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Comment: Condition: As new condition., Binding: Trade Paperback. / Publisher: W. W. Norton & Company / Pub. Date: 2001-09 Attributes: Book 1115 / Illustrations: B&W Photographs Stock#: 2058422 (FBA) * * *This item qualifies for FREE SHIPPING and Amazon Prime programs! * * *
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Hitler: 1936-1945 Nemesis Paperback – September 17, 2001


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Hitler: 1936-1945 Nemesis + Hitler: 1889-1936 Hubris + The End: The Defiance and Destruction of Hitler's Germany, 1944-1945
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Product Details

  • Paperback: 1168 pages
  • Publisher: W. W. Norton & Company (September 17, 2001)
  • Language: English
  • ISBN-10: 0393322521
  • ISBN-13: 978-0393322521
  • Product Dimensions: 9.1 x 6.1 x 1.5 inches
  • Shipping Weight: 2.1 pounds (View shipping rates and policies)
  • Average Customer Review: 4.1 out of 5 stars  See all reviews (62 customer reviews)
  • Amazon Best Sellers Rank: #235,188 in Books (See Top 100 in Books)

Editorial Reviews

Amazon.com Review

George VI thought him a "damnable villain," and Neville Chamberlain found him not quite a gentleman; but, to the rest of the world, Adolf Hitler has come to personify modern evil to such an extent that his biographers always have faced an unenviable task. The two more renowned biographies of Hitler--by Joachim C. Fest ( Hitler) and by Alan Bullock ( Hitler: A Study in Tyranny)--painted a picture of individual tyranny which, in the words of A.J.P. Taylor, left Hitler guilty and every other German innocent. Decades of scholarship on German society under the Nazis have made that verdict look dubious; so, the modern biographer of Hitler must account both for his terrible mindset and his charismatic appeal. In the second and final volume of his mammoth biography of Hitler--which covers the climax of Nazi power, the reclamation of German-speaking Europe, and the horrific unfolding of the final solution in Poland and Russia--Ian Kershaw manages to achieve both of these tasks. Continuing where Hitler: Hubris 1889-1936 left off, the epic Hitler: Nemesis 1937-1945 takes the reader from the adulation and hysteria of Hitler's electoral victory in 1936 to the obsessive and remote "bunker" mentality that enveloped the Führer as Operation Barbarossa (the attack on Russia in 1942) proved the beginning of the end. Chilling, yet objective. A definitive work. --Miles Taylor --This text refers to an out of print or unavailable edition of this title.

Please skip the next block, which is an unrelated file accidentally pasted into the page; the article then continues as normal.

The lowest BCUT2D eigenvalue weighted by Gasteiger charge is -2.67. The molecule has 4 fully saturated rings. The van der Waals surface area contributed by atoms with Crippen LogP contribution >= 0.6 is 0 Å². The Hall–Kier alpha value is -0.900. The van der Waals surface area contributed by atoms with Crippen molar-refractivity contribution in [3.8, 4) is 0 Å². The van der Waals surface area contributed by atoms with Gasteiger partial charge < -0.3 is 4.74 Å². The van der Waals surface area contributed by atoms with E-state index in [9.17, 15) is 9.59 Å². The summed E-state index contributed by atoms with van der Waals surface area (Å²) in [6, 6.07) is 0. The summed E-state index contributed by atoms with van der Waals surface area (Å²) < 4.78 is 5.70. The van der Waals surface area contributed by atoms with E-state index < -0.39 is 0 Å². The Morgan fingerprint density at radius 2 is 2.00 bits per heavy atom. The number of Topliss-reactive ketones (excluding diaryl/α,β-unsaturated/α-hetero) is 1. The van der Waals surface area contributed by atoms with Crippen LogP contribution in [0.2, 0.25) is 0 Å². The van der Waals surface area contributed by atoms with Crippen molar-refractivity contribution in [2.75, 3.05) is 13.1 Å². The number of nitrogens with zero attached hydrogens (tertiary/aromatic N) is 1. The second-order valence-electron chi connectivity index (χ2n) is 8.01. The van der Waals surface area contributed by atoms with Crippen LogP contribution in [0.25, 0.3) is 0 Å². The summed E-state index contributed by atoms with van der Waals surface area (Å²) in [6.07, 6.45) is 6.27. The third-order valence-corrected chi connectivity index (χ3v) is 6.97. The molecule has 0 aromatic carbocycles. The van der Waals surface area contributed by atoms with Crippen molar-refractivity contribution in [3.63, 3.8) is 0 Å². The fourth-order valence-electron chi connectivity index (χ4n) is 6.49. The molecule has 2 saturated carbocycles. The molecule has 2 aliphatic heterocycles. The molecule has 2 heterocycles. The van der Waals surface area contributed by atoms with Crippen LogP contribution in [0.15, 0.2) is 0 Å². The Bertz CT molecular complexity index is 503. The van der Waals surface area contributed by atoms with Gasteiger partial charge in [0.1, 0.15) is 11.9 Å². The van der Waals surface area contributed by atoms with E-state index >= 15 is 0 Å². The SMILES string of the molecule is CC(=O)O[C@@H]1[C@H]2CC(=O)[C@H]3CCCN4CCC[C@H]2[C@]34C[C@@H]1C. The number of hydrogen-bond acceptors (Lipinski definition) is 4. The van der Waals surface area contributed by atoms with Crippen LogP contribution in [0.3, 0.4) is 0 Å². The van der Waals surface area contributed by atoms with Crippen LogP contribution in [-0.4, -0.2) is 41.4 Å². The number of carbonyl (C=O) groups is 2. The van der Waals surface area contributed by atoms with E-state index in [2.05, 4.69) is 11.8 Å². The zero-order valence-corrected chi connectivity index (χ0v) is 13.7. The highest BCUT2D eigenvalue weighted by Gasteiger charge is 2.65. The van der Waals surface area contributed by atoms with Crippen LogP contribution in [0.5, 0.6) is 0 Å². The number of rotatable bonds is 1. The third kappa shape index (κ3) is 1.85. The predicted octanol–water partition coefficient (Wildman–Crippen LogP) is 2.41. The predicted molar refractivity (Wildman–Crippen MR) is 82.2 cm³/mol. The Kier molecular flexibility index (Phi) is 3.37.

From Booklist

At the conclusion of Kershaw's Hitler, 1889-1936: Hubris (1999), the Rhineland had been remilitarized, domestic opposition crushed, and Jews virtually outlawed. What the genuinely popular leader of Germany would do with his unchallenged power, the world knows and recoils from. The historian's duty, superbly discharged by Kershaw, is to analyze how and why Hitler was able to ignite a world war, commit the most heinous crime in history, and throw his country into the abyss of total destruction. He didn't do it alone. Although Hitler's twin goals of expelling Jews and acquiring "living space" for other Germans were hardly secret, "achieving" them did not proceed according to a blueprint, as near as Kershaw can ascertain. However long Hitler had cherished launching an all-out war against the Jews and against Soviet Russia, as he did in 1941, it was only conceivable as reality following a tortuous series of events of increasing radicality, in both foreign and domestic politics. At each point, whether haranguing a mass audience or a small meeting of military officers, the demagogue had to and did persuade his listeners that his course of action was the only one possible. Acquiescence to aggression and genocide was further abetted by the narcotic effect of the "Hitler myth," the propagandized image of the infallible leader as national savior, which produced a force for radicalization parallel to Hitler's personal murderous fanaticism; the motto of the time called it "working towards the Fuhrer." Underlings in competition with each other would do what they thought Hitler wanted, as occurred with aspects of organizing the Final Solution. Kershaw's narrative connecting this analysis gives outstanding evidence that he commands and understands the source material, producing this magisterial scholarship that will endure for decades. Gilbert Taylor
Copyright © American Library Association. All rights reserved --This text refers to an out of print or unavailable edition of this title.

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Customer Reviews

Bravo, Mr. Kershaw.
Seth Smith
The index to the book is excellent and makes specific inquiries that much easier to track down.
John Barry Kenyon
By this time Hitler spent most of his time directing the German military.
Tom Munro

Most Helpful Customer Reviews

68 of 73 people found the following review helpful By John Barry Kenyon on October 31, 2000
Format: Hardcover Verified Purchase
Not surprisingly, this is a splendid follow up to Ian Kershaw's biography of the younger Hitler to 1936. The author has not set out to provide a new thesis, still less a revisionist stance, but provides a meticulously researched account of Hitler's successes followed by his slide into total defeat. He has used recently available source material, especially Goebbels, and livens up his narrative by pertinent statements of ordinary Germans who lived through the second world war. Kershaw's judgments are always sane. We learn that the British escape at Dunkirk was Hitler's military blunder, not some halfbaked attempt to encourage the peacemakers in London. The author is rightly suspicious that the Russians found and performed an autopsy on the Fuhrer's corpse. What comes across strongly in this book is Hitler's obsession with secrecy which probably explains why massacres and atrocities were rarely debated in Hitler's presence. At the end, Hitler was totally obsessed by treason and betrayal. Even Goebbels, it appears, tried to persuade him to make peace with Stalin. The index to the book is excellent and makes specific inquiries that much easier to track down. Some of the lesser known photographs appear to be stills from Die Deutsche Wochenshau. This volume is a thorough and up to date investigation of what made Hitler tick and how and why he ultimately failed to achieve his military goals.